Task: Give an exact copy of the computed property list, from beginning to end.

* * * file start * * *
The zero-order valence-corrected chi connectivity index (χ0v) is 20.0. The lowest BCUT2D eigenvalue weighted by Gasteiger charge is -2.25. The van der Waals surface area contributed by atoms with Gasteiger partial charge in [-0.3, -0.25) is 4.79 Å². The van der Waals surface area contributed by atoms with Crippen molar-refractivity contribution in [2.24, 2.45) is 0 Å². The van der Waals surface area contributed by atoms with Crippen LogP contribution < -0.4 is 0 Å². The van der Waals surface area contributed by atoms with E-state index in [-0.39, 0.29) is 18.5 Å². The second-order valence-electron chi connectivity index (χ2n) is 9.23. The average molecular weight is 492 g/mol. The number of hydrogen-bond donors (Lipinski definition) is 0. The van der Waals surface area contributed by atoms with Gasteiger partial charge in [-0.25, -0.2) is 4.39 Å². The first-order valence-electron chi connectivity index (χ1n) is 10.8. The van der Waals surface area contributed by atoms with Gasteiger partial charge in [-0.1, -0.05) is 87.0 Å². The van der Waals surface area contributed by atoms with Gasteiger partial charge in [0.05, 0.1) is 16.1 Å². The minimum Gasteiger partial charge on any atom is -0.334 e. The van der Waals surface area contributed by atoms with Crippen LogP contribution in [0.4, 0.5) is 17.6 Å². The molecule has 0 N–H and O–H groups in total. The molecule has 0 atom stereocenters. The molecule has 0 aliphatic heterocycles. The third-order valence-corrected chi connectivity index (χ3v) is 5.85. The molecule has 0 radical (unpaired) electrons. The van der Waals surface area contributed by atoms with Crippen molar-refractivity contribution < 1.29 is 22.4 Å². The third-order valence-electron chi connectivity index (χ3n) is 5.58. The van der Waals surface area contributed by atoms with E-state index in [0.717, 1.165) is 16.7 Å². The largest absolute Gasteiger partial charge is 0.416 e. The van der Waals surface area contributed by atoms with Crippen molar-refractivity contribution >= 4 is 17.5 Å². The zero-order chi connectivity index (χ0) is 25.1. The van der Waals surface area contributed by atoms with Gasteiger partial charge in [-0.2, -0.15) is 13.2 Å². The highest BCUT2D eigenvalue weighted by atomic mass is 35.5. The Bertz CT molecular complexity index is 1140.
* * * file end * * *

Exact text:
The zero-order valence-corrected chi connectivity index (χ0v) is 20.0. The lowest BCUT2D eigenvalue weighted by Gasteiger charge is -2.25. The van der Waals surface area contributed by atoms with Gasteiger partial charge in [-0.3, -0.25) is 4.79 Å². The van der Waals surface area contributed by atoms with Crippen molar-refractivity contribution in [2.24, 2.45) is 0 Å². The van der Waals surface area contributed by atoms with Crippen LogP contribution < -0.4 is 0 Å². The van der Waals surface area contributed by atoms with E-state index in [-0.39, 0.29) is 18.5 Å². The second-order valence-electron chi connectivity index (χ2n) is 9.23. The average molecular weight is 492 g/mol. The number of hydrogen-bond donors (Lipinski definition) is 0. The van der Waals surface area contributed by atoms with Gasteiger partial charge in [-0.25, -0.2) is 4.39 Å². The first-order valence-electron chi connectivity index (χ1n) is 10.8. The van der Waals surface area contributed by atoms with Gasteiger partial charge in [-0.1, -0.05) is 87.0 Å². The van der Waals surface area contributed by atoms with Gasteiger partial charge in [0.05, 0.1) is 16.1 Å². The minimum Gasteiger partial charge on any atom is -0.334 e. The van der Waals surface area contributed by atoms with Crippen LogP contribution in [0.4, 0.5) is 17.6 Å². The molecule has 0 N–H and O–H groups in total. The molecule has 0 atom stereocenters. The molecule has 0 aliphatic heterocycles. The third-order valence-corrected chi connectivity index (χ3v) is 5.85. The molecule has 0 radical (unpaired) electrons. The van der Waals surface area contributed by atoms with Crippen molar-refractivity contribution < 1.29 is 22.4 Å². The third-order valence-electron chi connectivity index (χ3n) is 5.58. The van der Waals surface area contributed by atoms with E-state index in [0.717, 1.165) is 16.7 Å². The largest absolute Gasteiger partial charge is 0.416 e. The van der Waals surface area contributed by atoms with Crippen molar-refractivity contribution >= 4 is 17.5 Å². The zero-order chi connectivity index (χ0) is 25.1. The van der Waals surface area contributed by atoms with Gasteiger partial charge in [-0.2, -0.15) is 13.2 Å². The highest BCUT2D eigenvalue weighted by atomic mass is 35.5. The Bertz CT molecular complexity index is 1140.